“So how could the nation’s “educated elite” possibly be played for such suckers? The answer is simple. They live in a bubble. Everybody says the same things and thinks the same things and anybody who is any different is to be marveled at as an exotic flower rather than engaged in serious conversation. Last Sunday’s New York Times ran a long profile, for instance, on Wayne Barrett, the longtime Village Voice investigative reporter who after 37 years has been unceremoniously fired, apparently for budget reasons. During the decade of the 1980s, according to the Times, Barrett’s greatest scoop was to reveal Cardinal John J. Conner, head of the New York Archdioceses, was…are you ready for this?… a Republican!”

Ah, yes, a REPUBLICAN!!!! Wowzer. What a shock the Cardinal was a Republican… Heh.

Read the whole thing, though it was so good I quoted most of it.

It’s the same with all the riffraff out there. Tea Party people are easy to identify. They are the industrial parts salesman you meet on an airplane in the Midwest or the local real estate agent who’ll give you the rundown on what people are buying these days. They know nothing about semiology and wouldn’t be able to discuss the hockey stick graph but they are intelligent people nonetheless who understand business and know how the world works.

I have noticed this painful tendency and I think I once indulged in it myself – oh shame. Yeah, I think I said it more than once, in so many words – ‘All those right wingers are just plain dumb, that’s why they believe as they do!’ The rubes! Hah.

I’m glad I got out of my bubble. Once your eyes are open, certain self-deceptions are not as easy to maintain and life becomes all the richer for it.


Another view on Juan Williams firing — Black Spin spins it right

Here, another interesting take on the Juan Williams controversy by Paul Shepard for Black Spin. He rightly notes that discourse in this country is being eroded by the current waves of PC:

“Since the days he took on the corrupt administration of D.C. Mayor-for-life Marion Barry in a series of stinging, award-winning reports in the Washington Post, Williams has been treated with suspicion among his black peers.
He always seemed willing to take on sacred cows within the black community.

Yet Williams wrote movingly about the civil rights struggles of the 1960’s in his book “Eyes on the Prize: America’s Civil Rights Years, 1954-1965.” But then, he worked for U.S. Senator Strom Thurmond, who is no friend of black civil rights thought.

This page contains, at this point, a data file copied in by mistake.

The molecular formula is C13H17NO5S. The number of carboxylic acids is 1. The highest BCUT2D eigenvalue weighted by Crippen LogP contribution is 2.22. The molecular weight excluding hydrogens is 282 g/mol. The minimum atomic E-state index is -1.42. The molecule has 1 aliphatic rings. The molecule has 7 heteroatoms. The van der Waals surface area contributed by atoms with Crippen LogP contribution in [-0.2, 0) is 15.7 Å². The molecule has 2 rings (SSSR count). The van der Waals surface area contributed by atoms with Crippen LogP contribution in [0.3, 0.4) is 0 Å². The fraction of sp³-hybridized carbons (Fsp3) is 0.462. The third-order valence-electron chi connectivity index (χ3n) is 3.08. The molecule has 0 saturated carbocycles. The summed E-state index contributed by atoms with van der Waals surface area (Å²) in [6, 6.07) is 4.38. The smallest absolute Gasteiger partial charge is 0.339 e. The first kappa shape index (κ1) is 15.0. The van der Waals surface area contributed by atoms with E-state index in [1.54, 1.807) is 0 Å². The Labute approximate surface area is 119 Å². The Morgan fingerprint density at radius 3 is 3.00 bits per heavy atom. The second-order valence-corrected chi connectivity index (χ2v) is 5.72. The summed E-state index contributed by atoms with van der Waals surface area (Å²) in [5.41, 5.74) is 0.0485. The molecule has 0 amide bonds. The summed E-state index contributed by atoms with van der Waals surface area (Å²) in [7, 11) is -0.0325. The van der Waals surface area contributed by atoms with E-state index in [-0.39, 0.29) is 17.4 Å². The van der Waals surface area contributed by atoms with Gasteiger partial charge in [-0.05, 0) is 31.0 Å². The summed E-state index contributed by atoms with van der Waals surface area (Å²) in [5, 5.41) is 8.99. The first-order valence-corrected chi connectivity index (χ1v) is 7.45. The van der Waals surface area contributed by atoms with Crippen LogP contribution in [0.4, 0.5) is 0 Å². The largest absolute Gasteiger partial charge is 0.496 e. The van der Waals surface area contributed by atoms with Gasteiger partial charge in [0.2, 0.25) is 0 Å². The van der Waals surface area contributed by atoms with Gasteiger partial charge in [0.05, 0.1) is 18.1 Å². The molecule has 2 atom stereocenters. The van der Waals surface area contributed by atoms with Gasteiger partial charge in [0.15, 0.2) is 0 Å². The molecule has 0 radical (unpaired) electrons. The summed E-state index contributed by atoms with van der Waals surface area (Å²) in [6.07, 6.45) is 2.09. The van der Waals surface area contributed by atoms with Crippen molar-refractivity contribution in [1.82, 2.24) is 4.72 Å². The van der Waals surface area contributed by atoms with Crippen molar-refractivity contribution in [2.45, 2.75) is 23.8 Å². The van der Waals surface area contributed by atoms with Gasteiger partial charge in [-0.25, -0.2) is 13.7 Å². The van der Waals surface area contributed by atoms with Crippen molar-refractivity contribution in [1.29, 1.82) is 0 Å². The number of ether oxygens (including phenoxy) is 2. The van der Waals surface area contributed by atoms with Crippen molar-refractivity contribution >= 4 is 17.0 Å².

As I said, Williams is one complicated dude.

But the latest flap to involve Williams has nothing to do with his complex relationship with the black community. Instead, it has everything to do with a wave of political correctness that is ruining the public discourse in this country.”

Here: Juan Williams firing blow against free speech?

Juan Williams – Neo-neocon can relate! (and so can I)

Neo-neocon in witnessing the recent Juan WIlliams firing is reminded of her own process of political change moving from left to right and how it felt to realize that people she thought previously were at least reasonable, were anything but…

She writes:
“I see it in Williams eyes when I happen to catch him on Fox these days: he’s spitting mad. Personally outraged, and most of all surprised.

I don’t know whether the NPR firing will lead to any political change for him, and it almost doesn’t matter. But it is interesting to watch—and to recognize—the emotional process he’s undergoing. He appears to be struggling with a sense of betrayal and of shock, because he seemed to have previously been a believer in the essential fairness of the liberal world of which he was a part….

It’s not for nothing that I have a category on the right sidebar entitled, “Leaving the circle: political apostasy” (a category to which I will assign this post when it’s done). I remember quite vividly when I first experienced the phenomenon. At the time, I was far from being a Juan Williams, having lived a relatively apolitical life. The reaction I got when I first politely voiced my relatively moderate disagreements wth the liberals who surrounded me sent me reeling, in the emotional sense.

I’ve adjusted in the many years since it first happened (neo’s not so neo any more). I’ve gotten used to it and come to expect it. But in some ways I’m still reeling, and probably always will be. It’s that profound an experience.”

I think I know exactly what she means, although certainly not everyone has reacted in this way, but certainly one proceeds with caution as one leaves the fold of the left.

Here, the short post:

The neofication of Juan Williams